For those who were unable to attend this years Hostelworld conference. Do not worry, those of us who have, do not remember much. Even considering the full-hearted collaborative attempt and failure of the at trying to drink the Guinness factory out of supply, many of us did not miss a beat when it came to the information. Lucky for you, I was one of them, and I will do my best to give you my high level take of what the conference was really about.
Now I’ve been to many conferences. Luckily for me, it was part of my employee contract when I first started at Apple Hostels in Philadelphia, where the owners saw some value in sending me. My first was in 2009. I’ve skipped a year here and there but this was my fifth conference, and my first conference where everyone left totally content, on the same page. Here is why.
Hostelworld’s float/IPO could be the best thing to happen to them. Now hey have shifted their attention to making their investors happy to making their shareholders happy, and it seems as if a huge weight was lifted off their shoulders and they now can look up at the big picture, not just the snapshots their investors wanted them to focus on (which was most likely to get acquired by one of the big fish Priceline/Expedia/Tripadvisor).
This is not to say that an acquisition is off the table, it could happen years down the line when Hostelworld proves their value, growing the company and influencing the industry. They can focus on growing their value which is the service they provide to both their customers and their partners, and through this value, that will play a major role influencing their industry. Yes, they have to answer those people, the shareholders but now there is an easy measure to their success; as they develop more value, their stock prices will gain more value too.
It seems as if the past year and a half to two years, as the possibility of floating became more and more the best option for them, they look internally at how they can improve as a company and become something the general public would want to invest in. They restructured teams, added some key players such as Otto their CMO, redesigned the sites, the brand, the logos, and more. This trend continues to today, and it is evident that they have a stronger sense of self and their core mission which something that couldn’t have been said before.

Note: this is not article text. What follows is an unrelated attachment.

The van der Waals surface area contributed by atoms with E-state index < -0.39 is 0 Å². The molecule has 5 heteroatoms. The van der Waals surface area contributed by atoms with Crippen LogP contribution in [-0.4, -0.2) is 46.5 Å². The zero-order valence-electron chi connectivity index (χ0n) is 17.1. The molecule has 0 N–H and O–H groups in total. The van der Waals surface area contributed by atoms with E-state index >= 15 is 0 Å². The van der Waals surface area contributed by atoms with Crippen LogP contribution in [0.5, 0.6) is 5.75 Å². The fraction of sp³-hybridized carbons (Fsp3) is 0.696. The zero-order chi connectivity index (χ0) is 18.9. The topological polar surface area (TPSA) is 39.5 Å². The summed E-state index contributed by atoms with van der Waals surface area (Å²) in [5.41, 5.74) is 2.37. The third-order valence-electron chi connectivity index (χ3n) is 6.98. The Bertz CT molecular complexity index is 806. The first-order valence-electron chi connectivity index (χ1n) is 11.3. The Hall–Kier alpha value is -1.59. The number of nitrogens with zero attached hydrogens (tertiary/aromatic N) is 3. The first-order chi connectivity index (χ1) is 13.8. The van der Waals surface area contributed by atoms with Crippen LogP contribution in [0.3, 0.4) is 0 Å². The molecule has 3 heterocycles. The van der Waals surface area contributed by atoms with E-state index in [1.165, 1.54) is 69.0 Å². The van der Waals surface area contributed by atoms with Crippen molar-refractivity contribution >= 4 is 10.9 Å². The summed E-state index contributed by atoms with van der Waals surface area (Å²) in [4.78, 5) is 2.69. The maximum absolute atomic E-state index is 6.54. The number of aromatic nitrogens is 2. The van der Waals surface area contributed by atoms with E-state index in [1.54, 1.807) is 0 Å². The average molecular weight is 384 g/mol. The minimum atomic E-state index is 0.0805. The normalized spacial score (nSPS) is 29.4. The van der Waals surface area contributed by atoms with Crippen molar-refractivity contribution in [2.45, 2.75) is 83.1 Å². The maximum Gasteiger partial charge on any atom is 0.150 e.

Securing their Spot
Now that they have found themselves, they can now properly see how they fit in with the bigger picture of online travel overall. This is the first time I’ve seen Hostelworld really securing their position like such. Since Otto joined the team, he has slowly been taking on becoming the outward Face of Hostelworld to their industry peers. Feargal has been doing a great job, but the organization realized the executive team needed to grow so each member can each focus on their strengths to grow the company. Now that there are few, they can attend more industry events and network with the right people. They’ve been attending and the industry wide conference and forums held by the industry leaders such as Phocusrwright and Skift, networking securing partnerships such as that with GoGoBot and finding mentor/advisors such as their newly formed relationship with Carl Shepherd from HomeAway. The fruit of which has been shown at this years conference. Leaving clues to the exciting times ahead for the company.